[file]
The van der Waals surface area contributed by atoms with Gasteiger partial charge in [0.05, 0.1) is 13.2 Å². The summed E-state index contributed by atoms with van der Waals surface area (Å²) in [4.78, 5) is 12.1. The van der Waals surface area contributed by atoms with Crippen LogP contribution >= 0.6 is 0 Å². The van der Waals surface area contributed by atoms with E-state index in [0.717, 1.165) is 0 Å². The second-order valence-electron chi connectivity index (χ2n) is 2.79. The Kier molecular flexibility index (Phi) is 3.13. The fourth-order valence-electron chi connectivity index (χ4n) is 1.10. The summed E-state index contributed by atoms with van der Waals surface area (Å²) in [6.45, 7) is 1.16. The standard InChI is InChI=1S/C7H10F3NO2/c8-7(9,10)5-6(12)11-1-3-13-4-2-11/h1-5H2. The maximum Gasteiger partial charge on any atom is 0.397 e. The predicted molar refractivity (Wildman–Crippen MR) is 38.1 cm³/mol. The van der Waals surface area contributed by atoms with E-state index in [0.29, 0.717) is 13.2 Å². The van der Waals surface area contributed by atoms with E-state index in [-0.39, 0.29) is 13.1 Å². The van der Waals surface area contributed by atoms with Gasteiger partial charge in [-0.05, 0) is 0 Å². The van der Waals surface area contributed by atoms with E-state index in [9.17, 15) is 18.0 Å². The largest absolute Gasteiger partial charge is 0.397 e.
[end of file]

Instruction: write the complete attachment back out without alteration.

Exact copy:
The van der Waals surface area contributed by atoms with Gasteiger partial charge in [0.05, 0.1) is 13.2 Å². The summed E-state index contributed by atoms with van der Waals surface area (Å²) in [4.78, 5) is 12.1. The van der Waals surface area contributed by atoms with Crippen LogP contribution >= 0.6 is 0 Å². The van der Waals surface area contributed by atoms with E-state index in [0.717, 1.165) is 0 Å². The second-order valence-electron chi connectivity index (χ2n) is 2.79. The Kier molecular flexibility index (Phi) is 3.13. The fourth-order valence-electron chi connectivity index (χ4n) is 1.10. The summed E-state index contributed by atoms with van der Waals surface area (Å²) in [6.45, 7) is 1.16. The standard InChI is InChI=1S/C7H10F3NO2/c8-7(9,10)5-6(12)11-1-3-13-4-2-11/h1-5H2. The maximum Gasteiger partial charge on any atom is 0.397 e. The predicted molar refractivity (Wildman–Crippen MR) is 38.1 cm³/mol. The van der Waals surface area contributed by atoms with E-state index in [0.29, 0.717) is 13.2 Å². The van der Waals surface area contributed by atoms with E-state index in [-0.39, 0.29) is 13.1 Å². The van der Waals surface area contributed by atoms with Gasteiger partial charge in [-0.05, 0) is 0 Å². The van der Waals surface area contributed by atoms with E-state index in [9.17, 15) is 18.0 Å². The largest absolute Gasteiger partial charge is 0.397 e.